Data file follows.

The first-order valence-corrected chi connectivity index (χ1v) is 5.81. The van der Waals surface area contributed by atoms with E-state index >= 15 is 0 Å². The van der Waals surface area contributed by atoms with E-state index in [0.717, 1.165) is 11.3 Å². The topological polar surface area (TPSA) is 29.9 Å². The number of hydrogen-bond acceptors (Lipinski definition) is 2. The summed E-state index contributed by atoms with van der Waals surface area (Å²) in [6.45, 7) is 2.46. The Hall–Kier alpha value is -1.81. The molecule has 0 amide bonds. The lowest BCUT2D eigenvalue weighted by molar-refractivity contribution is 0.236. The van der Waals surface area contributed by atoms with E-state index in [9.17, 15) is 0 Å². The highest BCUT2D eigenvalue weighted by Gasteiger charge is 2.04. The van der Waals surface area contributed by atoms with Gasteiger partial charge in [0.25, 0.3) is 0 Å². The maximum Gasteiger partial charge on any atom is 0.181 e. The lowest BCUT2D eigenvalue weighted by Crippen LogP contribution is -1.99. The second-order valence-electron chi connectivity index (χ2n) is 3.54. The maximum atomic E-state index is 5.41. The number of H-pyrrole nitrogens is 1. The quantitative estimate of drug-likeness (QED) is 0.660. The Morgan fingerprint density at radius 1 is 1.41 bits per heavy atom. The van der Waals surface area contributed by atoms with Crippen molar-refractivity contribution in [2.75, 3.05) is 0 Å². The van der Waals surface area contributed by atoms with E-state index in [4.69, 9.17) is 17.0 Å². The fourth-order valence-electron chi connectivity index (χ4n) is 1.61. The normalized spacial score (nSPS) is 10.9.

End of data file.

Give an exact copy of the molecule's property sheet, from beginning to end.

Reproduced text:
The first-order valence-corrected chi connectivity index (χ1v) is 5.81. The van der Waals surface area contributed by atoms with E-state index >= 15 is 0 Å². The van der Waals surface area contributed by atoms with E-state index in [0.717, 1.165) is 11.3 Å². The topological polar surface area (TPSA) is 29.9 Å². The number of hydrogen-bond acceptors (Lipinski definition) is 2. The summed E-state index contributed by atoms with van der Waals surface area (Å²) in [6.45, 7) is 2.46. The Hall–Kier alpha value is -1.81. The molecule has 0 amide bonds. The lowest BCUT2D eigenvalue weighted by molar-refractivity contribution is 0.236. The van der Waals surface area contributed by atoms with E-state index in [9.17, 15) is 0 Å². The highest BCUT2D eigenvalue weighted by Gasteiger charge is 2.04. The van der Waals surface area contributed by atoms with Gasteiger partial charge in [0.25, 0.3) is 0 Å². The maximum Gasteiger partial charge on any atom is 0.181 e. The lowest BCUT2D eigenvalue weighted by Crippen LogP contribution is -1.99. The second-order valence-electron chi connectivity index (χ2n) is 3.54. The maximum atomic E-state index is 5.41. The number of H-pyrrole nitrogens is 1. The quantitative estimate of drug-likeness (QED) is 0.660. The Morgan fingerprint density at radius 1 is 1.41 bits per heavy atom. The van der Waals surface area contributed by atoms with Crippen molar-refractivity contribution in [2.75, 3.05) is 0 Å². The van der Waals surface area contributed by atoms with E-state index in [4.69, 9.17) is 17.0 Å². The fourth-order valence-electron chi connectivity index (χ4n) is 1.61. The normalized spacial score (nSPS) is 10.9.